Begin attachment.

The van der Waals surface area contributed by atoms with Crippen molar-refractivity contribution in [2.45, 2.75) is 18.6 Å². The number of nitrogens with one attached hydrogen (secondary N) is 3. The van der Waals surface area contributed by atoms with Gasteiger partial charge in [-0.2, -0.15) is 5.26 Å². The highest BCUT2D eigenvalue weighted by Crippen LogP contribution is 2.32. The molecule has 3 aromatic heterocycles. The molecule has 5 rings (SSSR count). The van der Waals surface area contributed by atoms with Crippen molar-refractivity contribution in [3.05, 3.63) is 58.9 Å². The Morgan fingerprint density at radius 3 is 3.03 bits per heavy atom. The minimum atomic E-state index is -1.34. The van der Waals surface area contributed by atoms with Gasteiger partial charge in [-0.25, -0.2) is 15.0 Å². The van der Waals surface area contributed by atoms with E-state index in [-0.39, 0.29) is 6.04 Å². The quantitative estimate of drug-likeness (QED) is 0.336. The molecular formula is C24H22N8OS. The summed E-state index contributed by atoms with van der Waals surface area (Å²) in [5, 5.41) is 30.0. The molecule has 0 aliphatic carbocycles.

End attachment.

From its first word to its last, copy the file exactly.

The van der Waals surface area contributed by atoms with Crippen molar-refractivity contribution in [2.45, 2.75) is 18.6 Å². The number of nitrogens with one attached hydrogen (secondary N) is 3. The van der Waals surface area contributed by atoms with Gasteiger partial charge in [-0.2, -0.15) is 5.26 Å². The highest BCUT2D eigenvalue weighted by Crippen LogP contribution is 2.32. The molecule has 3 aromatic heterocycles. The molecule has 5 rings (SSSR count). The van der Waals surface area contributed by atoms with Crippen molar-refractivity contribution in [3.05, 3.63) is 58.9 Å². The Morgan fingerprint density at radius 3 is 3.03 bits per heavy atom. The minimum atomic E-state index is -1.34. The van der Waals surface area contributed by atoms with Gasteiger partial charge in [-0.25, -0.2) is 15.0 Å². The van der Waals surface area contributed by atoms with E-state index in [-0.39, 0.29) is 6.04 Å². The quantitative estimate of drug-likeness (QED) is 0.336. The molecular formula is C24H22N8OS. The summed E-state index contributed by atoms with van der Waals surface area (Å²) in [5, 5.41) is 30.0. The molecule has 0 aliphatic carbocycles.